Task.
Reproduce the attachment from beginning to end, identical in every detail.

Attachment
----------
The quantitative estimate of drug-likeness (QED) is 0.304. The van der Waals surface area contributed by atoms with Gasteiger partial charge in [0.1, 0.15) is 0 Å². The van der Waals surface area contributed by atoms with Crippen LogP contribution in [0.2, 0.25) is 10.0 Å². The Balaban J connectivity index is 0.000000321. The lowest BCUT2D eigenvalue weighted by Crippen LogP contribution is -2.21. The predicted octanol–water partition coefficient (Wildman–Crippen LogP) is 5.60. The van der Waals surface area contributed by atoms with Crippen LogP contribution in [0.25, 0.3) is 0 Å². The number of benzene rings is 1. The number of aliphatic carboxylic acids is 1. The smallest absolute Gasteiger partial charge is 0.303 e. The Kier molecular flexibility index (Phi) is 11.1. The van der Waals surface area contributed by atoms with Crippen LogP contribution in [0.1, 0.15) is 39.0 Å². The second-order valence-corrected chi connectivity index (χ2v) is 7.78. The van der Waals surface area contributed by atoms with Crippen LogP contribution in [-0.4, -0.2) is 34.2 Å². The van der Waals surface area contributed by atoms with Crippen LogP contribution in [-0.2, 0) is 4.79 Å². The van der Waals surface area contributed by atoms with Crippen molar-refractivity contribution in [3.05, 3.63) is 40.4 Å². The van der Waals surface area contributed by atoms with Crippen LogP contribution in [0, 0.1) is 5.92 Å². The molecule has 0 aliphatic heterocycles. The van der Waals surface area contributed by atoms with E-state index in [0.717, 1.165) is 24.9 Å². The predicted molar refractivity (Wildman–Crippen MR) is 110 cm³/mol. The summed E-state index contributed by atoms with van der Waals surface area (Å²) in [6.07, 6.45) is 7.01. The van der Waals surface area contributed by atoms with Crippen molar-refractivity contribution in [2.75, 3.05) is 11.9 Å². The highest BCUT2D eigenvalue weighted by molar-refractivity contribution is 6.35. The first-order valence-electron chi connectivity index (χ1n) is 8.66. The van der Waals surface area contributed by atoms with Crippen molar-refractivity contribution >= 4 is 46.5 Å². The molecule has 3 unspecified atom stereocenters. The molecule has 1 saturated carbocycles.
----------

The quantitative estimate of drug-likeness (QED) is 0.304. The van der Waals surface area contributed by atoms with Gasteiger partial charge in [0.1, 0.15) is 0 Å². The van der Waals surface area contributed by atoms with Crippen LogP contribution in [0.2, 0.25) is 10.0 Å². The Balaban J connectivity index is 0.000000321. The lowest BCUT2D eigenvalue weighted by Crippen LogP contribution is -2.21. The predicted octanol–water partition coefficient (Wildman–Crippen LogP) is 5.60. The van der Waals surface area contributed by atoms with Crippen LogP contribution in [0.25, 0.3) is 0 Å². The number of benzene rings is 1. The number of aliphatic carboxylic acids is 1. The smallest absolute Gasteiger partial charge is 0.303 e. The Kier molecular flexibility index (Phi) is 11.1. The van der Waals surface area contributed by atoms with Crippen LogP contribution in [0.1, 0.15) is 39.0 Å². The second-order valence-corrected chi connectivity index (χ2v) is 7.78. The van der Waals surface area contributed by atoms with Crippen LogP contribution in [-0.4, -0.2) is 34.2 Å². The van der Waals surface area contributed by atoms with Crippen LogP contribution in [-0.2, 0) is 4.79 Å². The van der Waals surface area contributed by atoms with Crippen molar-refractivity contribution in [3.05, 3.63) is 40.4 Å². The van der Waals surface area contributed by atoms with Crippen LogP contribution in [0, 0.1) is 5.92 Å². The molecule has 0 aliphatic heterocycles. The van der Waals surface area contributed by atoms with E-state index in [0.717, 1.165) is 24.9 Å². The predicted molar refractivity (Wildman–Crippen MR) is 110 cm³/mol. The summed E-state index contributed by atoms with van der Waals surface area (Å²) in [6.07, 6.45) is 7.01. The van der Waals surface area contributed by atoms with Crippen molar-refractivity contribution in [2.75, 3.05) is 11.9 Å². The highest BCUT2D eigenvalue weighted by molar-refractivity contribution is 6.35. The first-order valence-electron chi connectivity index (χ1n) is 8.66. The van der Waals surface area contributed by atoms with Crippen molar-refractivity contribution >= 4 is 46.5 Å². The molecule has 3 unspecified atom stereocenters. The molecule has 1 saturated carbocycles.